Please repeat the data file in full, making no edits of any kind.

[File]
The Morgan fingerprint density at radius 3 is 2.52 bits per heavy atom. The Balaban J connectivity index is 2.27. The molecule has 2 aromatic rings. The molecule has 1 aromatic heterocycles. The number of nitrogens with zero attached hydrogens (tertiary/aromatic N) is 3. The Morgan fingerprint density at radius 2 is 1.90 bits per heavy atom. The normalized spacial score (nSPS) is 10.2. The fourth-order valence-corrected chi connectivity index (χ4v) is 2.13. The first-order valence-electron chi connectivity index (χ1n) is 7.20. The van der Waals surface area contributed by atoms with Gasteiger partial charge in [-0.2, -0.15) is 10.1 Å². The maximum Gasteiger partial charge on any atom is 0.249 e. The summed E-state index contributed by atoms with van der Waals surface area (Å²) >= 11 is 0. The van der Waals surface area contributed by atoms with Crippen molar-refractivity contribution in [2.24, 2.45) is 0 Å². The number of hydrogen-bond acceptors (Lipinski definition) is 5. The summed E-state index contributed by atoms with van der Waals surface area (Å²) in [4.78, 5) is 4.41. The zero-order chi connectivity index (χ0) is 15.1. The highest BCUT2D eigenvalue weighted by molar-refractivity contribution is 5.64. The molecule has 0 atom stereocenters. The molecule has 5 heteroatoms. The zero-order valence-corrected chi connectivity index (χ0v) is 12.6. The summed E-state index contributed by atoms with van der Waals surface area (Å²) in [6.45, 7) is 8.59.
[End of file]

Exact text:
The Morgan fingerprint density at radius 3 is 2.52 bits per heavy atom. The Balaban J connectivity index is 2.27. The molecule has 2 aromatic rings. The molecule has 1 aromatic heterocycles. The number of nitrogens with zero attached hydrogens (tertiary/aromatic N) is 3. The Morgan fingerprint density at radius 2 is 1.90 bits per heavy atom. The normalized spacial score (nSPS) is 10.2. The fourth-order valence-corrected chi connectivity index (χ4v) is 2.13. The first-order valence-electron chi connectivity index (χ1n) is 7.20. The van der Waals surface area contributed by atoms with Gasteiger partial charge in [-0.2, -0.15) is 10.1 Å². The maximum Gasteiger partial charge on any atom is 0.249 e. The summed E-state index contributed by atoms with van der Waals surface area (Å²) >= 11 is 0. The van der Waals surface area contributed by atoms with Crippen molar-refractivity contribution in [2.24, 2.45) is 0 Å². The number of hydrogen-bond acceptors (Lipinski definition) is 5. The summed E-state index contributed by atoms with van der Waals surface area (Å²) in [4.78, 5) is 4.41. The zero-order chi connectivity index (χ0) is 15.1. The highest BCUT2D eigenvalue weighted by molar-refractivity contribution is 5.64. The molecule has 0 atom stereocenters. The molecule has 5 heteroatoms. The zero-order valence-corrected chi connectivity index (χ0v) is 12.6. The summed E-state index contributed by atoms with van der Waals surface area (Å²) in [6.45, 7) is 8.59.